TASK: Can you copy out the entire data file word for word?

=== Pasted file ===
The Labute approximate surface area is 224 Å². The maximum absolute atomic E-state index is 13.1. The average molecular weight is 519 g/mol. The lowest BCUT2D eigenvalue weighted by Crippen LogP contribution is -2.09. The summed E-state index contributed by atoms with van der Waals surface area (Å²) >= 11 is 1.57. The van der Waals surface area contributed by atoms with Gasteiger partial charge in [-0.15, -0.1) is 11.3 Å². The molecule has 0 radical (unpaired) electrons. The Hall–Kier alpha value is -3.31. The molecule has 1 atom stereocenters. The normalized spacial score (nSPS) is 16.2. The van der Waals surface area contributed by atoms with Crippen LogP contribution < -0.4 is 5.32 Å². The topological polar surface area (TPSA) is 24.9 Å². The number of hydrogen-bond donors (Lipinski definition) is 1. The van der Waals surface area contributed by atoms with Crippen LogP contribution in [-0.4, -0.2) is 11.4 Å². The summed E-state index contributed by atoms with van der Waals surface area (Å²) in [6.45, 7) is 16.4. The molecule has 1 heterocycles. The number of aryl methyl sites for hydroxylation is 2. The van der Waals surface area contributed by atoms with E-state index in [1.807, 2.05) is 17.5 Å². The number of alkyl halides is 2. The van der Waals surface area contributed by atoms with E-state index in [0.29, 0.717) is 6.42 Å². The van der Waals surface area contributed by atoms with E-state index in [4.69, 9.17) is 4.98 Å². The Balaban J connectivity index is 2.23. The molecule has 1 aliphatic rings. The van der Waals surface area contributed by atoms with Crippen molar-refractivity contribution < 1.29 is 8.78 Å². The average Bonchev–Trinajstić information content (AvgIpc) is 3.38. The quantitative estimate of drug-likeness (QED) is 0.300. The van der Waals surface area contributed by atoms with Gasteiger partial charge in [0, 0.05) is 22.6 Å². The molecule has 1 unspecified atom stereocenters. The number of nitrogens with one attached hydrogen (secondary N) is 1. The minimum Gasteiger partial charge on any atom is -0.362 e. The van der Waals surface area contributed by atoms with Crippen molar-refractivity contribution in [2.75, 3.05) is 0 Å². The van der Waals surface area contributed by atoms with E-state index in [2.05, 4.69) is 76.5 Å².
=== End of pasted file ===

The Labute approximate surface area is 224 Å². The maximum absolute atomic E-state index is 13.1. The average molecular weight is 519 g/mol. The lowest BCUT2D eigenvalue weighted by Crippen LogP contribution is -2.09. The summed E-state index contributed by atoms with van der Waals surface area (Å²) >= 11 is 1.57. The van der Waals surface area contributed by atoms with Gasteiger partial charge in [-0.15, -0.1) is 11.3 Å². The molecule has 0 radical (unpaired) electrons. The Hall–Kier alpha value is -3.31. The molecule has 1 atom stereocenters. The normalized spacial score (nSPS) is 16.2. The van der Waals surface area contributed by atoms with Crippen LogP contribution < -0.4 is 5.32 Å². The topological polar surface area (TPSA) is 24.9 Å². The number of hydrogen-bond donors (Lipinski definition) is 1. The van der Waals surface area contributed by atoms with Crippen LogP contribution in [-0.4, -0.2) is 11.4 Å². The summed E-state index contributed by atoms with van der Waals surface area (Å²) in [6.45, 7) is 16.4. The molecule has 1 heterocycles. The number of aryl methyl sites for hydroxylation is 2. The van der Waals surface area contributed by atoms with E-state index in [1.807, 2.05) is 17.5 Å². The number of alkyl halides is 2. The van der Waals surface area contributed by atoms with E-state index in [0.29, 0.717) is 6.42 Å². The van der Waals surface area contributed by atoms with E-state index in [4.69, 9.17) is 4.98 Å². The Balaban J connectivity index is 2.23. The molecule has 1 aliphatic rings. The van der Waals surface area contributed by atoms with Crippen molar-refractivity contribution < 1.29 is 8.78 Å². The average Bonchev–Trinajstić information content (AvgIpc) is 3.38. The quantitative estimate of drug-likeness (QED) is 0.300. The van der Waals surface area contributed by atoms with Gasteiger partial charge in [0, 0.05) is 22.6 Å². The molecule has 1 unspecified atom stereocenters. The number of nitrogens with one attached hydrogen (secondary N) is 1. The minimum Gasteiger partial charge on any atom is -0.362 e. The van der Waals surface area contributed by atoms with Crippen molar-refractivity contribution in [2.75, 3.05) is 0 Å². The van der Waals surface area contributed by atoms with E-state index in [2.05, 4.69) is 76.5 Å².